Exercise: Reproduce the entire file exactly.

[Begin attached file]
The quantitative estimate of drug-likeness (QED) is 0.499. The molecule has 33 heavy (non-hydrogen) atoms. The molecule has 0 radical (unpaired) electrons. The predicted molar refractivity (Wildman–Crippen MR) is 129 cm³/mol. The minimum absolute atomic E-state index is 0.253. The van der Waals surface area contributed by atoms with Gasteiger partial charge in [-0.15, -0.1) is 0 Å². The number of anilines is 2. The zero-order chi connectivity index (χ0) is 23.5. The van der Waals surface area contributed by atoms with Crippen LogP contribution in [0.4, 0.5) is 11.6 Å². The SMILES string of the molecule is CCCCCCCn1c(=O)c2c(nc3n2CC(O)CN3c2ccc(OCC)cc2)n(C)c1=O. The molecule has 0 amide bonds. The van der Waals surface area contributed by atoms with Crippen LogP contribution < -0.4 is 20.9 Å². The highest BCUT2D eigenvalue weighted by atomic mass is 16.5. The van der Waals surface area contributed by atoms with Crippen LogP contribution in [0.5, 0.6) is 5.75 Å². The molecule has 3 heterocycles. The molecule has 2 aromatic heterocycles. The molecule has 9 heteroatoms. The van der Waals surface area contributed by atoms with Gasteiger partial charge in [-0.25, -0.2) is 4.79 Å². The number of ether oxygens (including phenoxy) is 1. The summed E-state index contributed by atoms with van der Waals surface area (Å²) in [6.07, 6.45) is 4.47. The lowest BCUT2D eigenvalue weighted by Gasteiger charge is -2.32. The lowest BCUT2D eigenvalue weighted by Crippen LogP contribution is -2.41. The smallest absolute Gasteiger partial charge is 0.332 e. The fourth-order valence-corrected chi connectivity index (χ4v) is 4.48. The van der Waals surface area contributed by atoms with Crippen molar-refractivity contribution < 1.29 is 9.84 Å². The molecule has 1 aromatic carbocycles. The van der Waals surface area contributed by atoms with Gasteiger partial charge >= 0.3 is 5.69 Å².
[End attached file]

The quantitative estimate of drug-likeness (QED) is 0.499. The molecule has 33 heavy (non-hydrogen) atoms. The molecule has 0 radical (unpaired) electrons. The predicted molar refractivity (Wildman–Crippen MR) is 129 cm³/mol. The minimum absolute atomic E-state index is 0.253. The van der Waals surface area contributed by atoms with Gasteiger partial charge in [-0.15, -0.1) is 0 Å². The number of anilines is 2. The zero-order chi connectivity index (χ0) is 23.5. The van der Waals surface area contributed by atoms with Crippen LogP contribution in [0.4, 0.5) is 11.6 Å². The SMILES string of the molecule is CCCCCCCn1c(=O)c2c(nc3n2CC(O)CN3c2ccc(OCC)cc2)n(C)c1=O. The molecule has 0 amide bonds. The van der Waals surface area contributed by atoms with Crippen LogP contribution < -0.4 is 20.9 Å². The highest BCUT2D eigenvalue weighted by atomic mass is 16.5. The van der Waals surface area contributed by atoms with Crippen LogP contribution in [0.5, 0.6) is 5.75 Å². The molecule has 3 heterocycles. The molecule has 2 aromatic heterocycles. The molecule has 9 heteroatoms. The van der Waals surface area contributed by atoms with Gasteiger partial charge in [-0.25, -0.2) is 4.79 Å². The number of ether oxygens (including phenoxy) is 1. The summed E-state index contributed by atoms with van der Waals surface area (Å²) in [6.07, 6.45) is 4.47. The lowest BCUT2D eigenvalue weighted by Gasteiger charge is -2.32. The lowest BCUT2D eigenvalue weighted by Crippen LogP contribution is -2.41. The smallest absolute Gasteiger partial charge is 0.332 e. The fourth-order valence-corrected chi connectivity index (χ4v) is 4.48. The van der Waals surface area contributed by atoms with Crippen molar-refractivity contribution < 1.29 is 9.84 Å². The molecule has 1 aromatic carbocycles. The van der Waals surface area contributed by atoms with Gasteiger partial charge >= 0.3 is 5.69 Å².